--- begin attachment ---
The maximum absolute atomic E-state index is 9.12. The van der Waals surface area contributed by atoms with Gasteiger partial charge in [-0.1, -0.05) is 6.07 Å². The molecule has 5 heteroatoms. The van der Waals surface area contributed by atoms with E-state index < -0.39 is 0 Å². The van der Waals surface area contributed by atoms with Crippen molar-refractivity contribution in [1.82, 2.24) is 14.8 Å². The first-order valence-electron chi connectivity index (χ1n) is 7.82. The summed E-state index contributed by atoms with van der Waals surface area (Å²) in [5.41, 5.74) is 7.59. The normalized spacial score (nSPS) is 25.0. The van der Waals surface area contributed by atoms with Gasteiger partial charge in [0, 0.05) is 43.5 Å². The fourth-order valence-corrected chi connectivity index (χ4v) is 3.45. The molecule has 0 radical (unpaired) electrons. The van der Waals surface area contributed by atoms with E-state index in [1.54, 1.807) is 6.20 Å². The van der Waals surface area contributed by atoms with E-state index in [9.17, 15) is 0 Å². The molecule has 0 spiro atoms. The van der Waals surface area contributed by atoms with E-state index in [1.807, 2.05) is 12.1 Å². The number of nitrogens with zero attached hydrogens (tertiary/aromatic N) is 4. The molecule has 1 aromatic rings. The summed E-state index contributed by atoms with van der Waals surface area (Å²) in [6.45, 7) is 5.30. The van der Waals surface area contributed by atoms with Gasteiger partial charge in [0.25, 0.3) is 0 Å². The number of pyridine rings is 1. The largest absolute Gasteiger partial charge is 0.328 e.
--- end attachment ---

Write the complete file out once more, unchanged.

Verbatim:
The maximum absolute atomic E-state index is 9.12. The van der Waals surface area contributed by atoms with Gasteiger partial charge in [-0.1, -0.05) is 6.07 Å². The molecule has 5 heteroatoms. The van der Waals surface area contributed by atoms with E-state index < -0.39 is 0 Å². The van der Waals surface area contributed by atoms with Crippen molar-refractivity contribution in [1.82, 2.24) is 14.8 Å². The first-order valence-electron chi connectivity index (χ1n) is 7.82. The summed E-state index contributed by atoms with van der Waals surface area (Å²) in [5.41, 5.74) is 7.59. The normalized spacial score (nSPS) is 25.0. The van der Waals surface area contributed by atoms with Gasteiger partial charge in [0, 0.05) is 43.5 Å². The fourth-order valence-corrected chi connectivity index (χ4v) is 3.45. The molecule has 0 radical (unpaired) electrons. The van der Waals surface area contributed by atoms with E-state index in [1.54, 1.807) is 6.20 Å². The van der Waals surface area contributed by atoms with E-state index in [9.17, 15) is 0 Å². The molecule has 0 spiro atoms. The van der Waals surface area contributed by atoms with E-state index in [1.807, 2.05) is 12.1 Å². The number of nitrogens with zero attached hydrogens (tertiary/aromatic N) is 4. The molecule has 1 aromatic rings. The summed E-state index contributed by atoms with van der Waals surface area (Å²) in [6.45, 7) is 5.30. The van der Waals surface area contributed by atoms with Gasteiger partial charge in [0.25, 0.3) is 0 Å². The number of pyridine rings is 1. The largest absolute Gasteiger partial charge is 0.328 e.